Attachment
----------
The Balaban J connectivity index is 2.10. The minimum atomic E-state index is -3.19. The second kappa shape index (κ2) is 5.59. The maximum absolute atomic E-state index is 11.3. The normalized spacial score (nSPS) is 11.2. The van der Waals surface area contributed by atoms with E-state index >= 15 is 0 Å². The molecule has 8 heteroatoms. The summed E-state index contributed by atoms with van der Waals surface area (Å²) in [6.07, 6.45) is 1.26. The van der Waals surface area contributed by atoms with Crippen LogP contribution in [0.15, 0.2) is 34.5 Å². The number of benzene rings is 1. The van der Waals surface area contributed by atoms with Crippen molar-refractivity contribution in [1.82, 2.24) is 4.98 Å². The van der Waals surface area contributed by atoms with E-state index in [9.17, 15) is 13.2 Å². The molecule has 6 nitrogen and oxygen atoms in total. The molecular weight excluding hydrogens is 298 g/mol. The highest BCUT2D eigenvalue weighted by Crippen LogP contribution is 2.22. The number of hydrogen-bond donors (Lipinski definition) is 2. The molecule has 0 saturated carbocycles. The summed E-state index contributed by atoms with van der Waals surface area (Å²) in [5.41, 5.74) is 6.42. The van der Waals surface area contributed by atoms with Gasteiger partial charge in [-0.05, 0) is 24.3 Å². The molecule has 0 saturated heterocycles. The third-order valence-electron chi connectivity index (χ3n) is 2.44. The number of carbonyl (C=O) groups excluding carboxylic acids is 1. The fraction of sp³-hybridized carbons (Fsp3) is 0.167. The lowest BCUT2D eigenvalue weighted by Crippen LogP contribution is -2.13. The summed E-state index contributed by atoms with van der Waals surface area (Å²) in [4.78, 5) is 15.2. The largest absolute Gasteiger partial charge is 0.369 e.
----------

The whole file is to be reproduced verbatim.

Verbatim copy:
The Balaban J connectivity index is 2.10. The minimum atomic E-state index is -3.19. The second kappa shape index (κ2) is 5.59. The maximum absolute atomic E-state index is 11.3. The normalized spacial score (nSPS) is 11.2. The van der Waals surface area contributed by atoms with E-state index >= 15 is 0 Å². The molecule has 8 heteroatoms. The summed E-state index contributed by atoms with van der Waals surface area (Å²) in [6.07, 6.45) is 1.26. The van der Waals surface area contributed by atoms with Crippen LogP contribution in [0.15, 0.2) is 34.5 Å². The number of benzene rings is 1. The van der Waals surface area contributed by atoms with Crippen molar-refractivity contribution in [1.82, 2.24) is 4.98 Å². The van der Waals surface area contributed by atoms with E-state index in [9.17, 15) is 13.2 Å². The molecule has 6 nitrogen and oxygen atoms in total. The molecular weight excluding hydrogens is 298 g/mol. The highest BCUT2D eigenvalue weighted by Crippen LogP contribution is 2.22. The number of hydrogen-bond donors (Lipinski definition) is 2. The molecule has 0 saturated carbocycles. The summed E-state index contributed by atoms with van der Waals surface area (Å²) in [5.41, 5.74) is 6.42. The van der Waals surface area contributed by atoms with Gasteiger partial charge in [-0.05, 0) is 24.3 Å². The molecule has 0 saturated heterocycles. The third-order valence-electron chi connectivity index (χ3n) is 2.44. The number of carbonyl (C=O) groups excluding carboxylic acids is 1. The fraction of sp³-hybridized carbons (Fsp3) is 0.167. The lowest BCUT2D eigenvalue weighted by Crippen LogP contribution is -2.13. The summed E-state index contributed by atoms with van der Waals surface area (Å²) in [4.78, 5) is 15.2. The largest absolute Gasteiger partial charge is 0.369 e.